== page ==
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More Furniture Trade Cards Of Old London

January 15, 2022
by the gentle author

Last chance to support our JANUARY BOOK SALE which ends on Sunday. We only have nine titles left in the warehouse and some are on the brink of going out of print, so you can assist us clear the shelves by buying copies at half price to complete your collection, or as gifts for family and friends.


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Since I published a selection of furniture trade cards that might have been found in the secret drawer of a hypothetical cabinet in the eighteenth century, it is my pleasure to show this further selection discovered stashed behind a plate on the top shelf of a hypothetical alcove.

6 Responses leave one →
  1. Hetty Startup permalink
    January 15, 2022

    I love it when you share examples of the trade cards that you have studied over the years in archives and collections. They are interesting and beautiful!And I am reminded that Hogarth designed these at the start of his career as an artist.

  2. Linda Granfield permalink
    January 15, 2022

    Marvelous fun (and an education) to read the Thorn list of merchandise. “Umbrelloes” as the plural of ‘umbrella.’ What is a ‘Night Gown Basket”? Do I need one?
    Imagine giving someone who worked at Thorn’s a list of our tech supplies or an advertisement for goods from one of our DIY markets?

  3. Helen Breen permalink
    January 15, 2022

    Greetings from Boston,

    GA, I really enjoy checking out the lovely fonts and calligraphy on these furniture trade cards of yore. Interesting to read how customers were directed to these establishments before street numbering was universally used.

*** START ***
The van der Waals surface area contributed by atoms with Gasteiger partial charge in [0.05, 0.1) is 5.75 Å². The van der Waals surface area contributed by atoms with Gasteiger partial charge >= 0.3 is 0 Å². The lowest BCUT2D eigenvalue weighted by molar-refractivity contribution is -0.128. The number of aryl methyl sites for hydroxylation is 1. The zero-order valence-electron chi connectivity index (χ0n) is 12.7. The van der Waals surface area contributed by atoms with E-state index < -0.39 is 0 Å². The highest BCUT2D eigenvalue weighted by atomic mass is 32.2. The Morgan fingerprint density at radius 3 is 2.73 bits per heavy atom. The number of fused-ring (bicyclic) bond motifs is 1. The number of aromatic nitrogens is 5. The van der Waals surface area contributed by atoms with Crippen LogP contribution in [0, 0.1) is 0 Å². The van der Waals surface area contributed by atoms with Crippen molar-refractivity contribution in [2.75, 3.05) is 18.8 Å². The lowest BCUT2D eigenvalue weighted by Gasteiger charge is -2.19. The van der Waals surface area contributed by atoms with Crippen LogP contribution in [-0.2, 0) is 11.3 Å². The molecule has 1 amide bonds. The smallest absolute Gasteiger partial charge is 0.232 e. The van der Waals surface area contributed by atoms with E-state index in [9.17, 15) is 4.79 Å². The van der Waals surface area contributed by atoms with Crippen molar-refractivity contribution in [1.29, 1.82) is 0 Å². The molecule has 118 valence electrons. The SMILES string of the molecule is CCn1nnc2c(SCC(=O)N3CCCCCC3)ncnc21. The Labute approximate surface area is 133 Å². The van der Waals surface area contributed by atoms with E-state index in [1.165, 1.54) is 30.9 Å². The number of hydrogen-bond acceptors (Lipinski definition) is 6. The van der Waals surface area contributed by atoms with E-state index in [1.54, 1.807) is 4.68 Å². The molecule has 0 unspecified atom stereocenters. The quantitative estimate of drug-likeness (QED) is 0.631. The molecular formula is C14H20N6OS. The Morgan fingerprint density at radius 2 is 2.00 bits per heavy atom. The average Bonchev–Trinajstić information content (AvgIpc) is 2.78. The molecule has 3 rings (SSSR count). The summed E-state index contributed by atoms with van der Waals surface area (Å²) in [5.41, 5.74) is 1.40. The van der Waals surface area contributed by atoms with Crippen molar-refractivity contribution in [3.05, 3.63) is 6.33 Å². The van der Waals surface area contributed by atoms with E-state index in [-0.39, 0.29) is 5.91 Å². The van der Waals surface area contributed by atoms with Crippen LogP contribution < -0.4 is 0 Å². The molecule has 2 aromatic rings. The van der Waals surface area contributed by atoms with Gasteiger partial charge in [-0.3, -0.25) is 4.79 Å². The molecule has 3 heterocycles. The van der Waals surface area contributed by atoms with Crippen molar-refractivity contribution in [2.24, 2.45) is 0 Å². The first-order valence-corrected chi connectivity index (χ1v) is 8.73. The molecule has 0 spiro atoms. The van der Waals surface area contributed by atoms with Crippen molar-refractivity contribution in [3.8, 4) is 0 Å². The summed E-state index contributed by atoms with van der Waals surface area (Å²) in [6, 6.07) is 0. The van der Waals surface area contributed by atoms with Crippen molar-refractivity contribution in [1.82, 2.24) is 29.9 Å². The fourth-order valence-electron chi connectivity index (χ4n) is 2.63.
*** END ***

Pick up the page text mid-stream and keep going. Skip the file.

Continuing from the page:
Such as – “next door to the White Horse Inn,” “the corner of Little Moorgate, London Wall,” and “4 doors from ye corner of New Broad Street and almost fronting Bedlam Walk.”

    Good stuff!

  4. January 15, 2022

    It certainly looks like these merchants have chosen their most eccentric furnishings to feature on their trade cards. The tasseled, scalloped canopy above the chaise provoked laughter and curiosity. (or, wait, maybe it is simply a very narrow slender bed-for one?) Either way, one’s head and nightcap would be suitably “protected”; thanks to the talents of the Sole Proprietor at Butler’s. Ahem. And I would love to place an order for that wild-and-rustic outdoor love seat. The perfect spot for a tete-a-tete. May I please get delivery by early spring? (alas, it is minus-seven degrees here in the Hudson Valley this morning……..

    Pure delight. Thank you, GA.

  5. January 15, 2022

    I love examining these old trade cards. Not only are they beautiful, but they tell us so much about the period they belong to. I don’t know what a number of the things they sold at Thorn’s Cricket Bat, Turnery, and Patten Warehouse even were, but if I have a long afternoon with nothing to do, I’ve half a mind to try and find out. Also fascinating are the things sold by Butler for furnishing ‘Ship Cabbins’, with ‘Articles particularly adapted and for Travelling…’

    Thank you for sharing these. What an amazing resource the Bishopsgate Institute is!!

  6. Saba permalink
    January 15, 2022

    Enjoyed these. Eighteenth century? Early nineteenth? I’m not too good on furniture.

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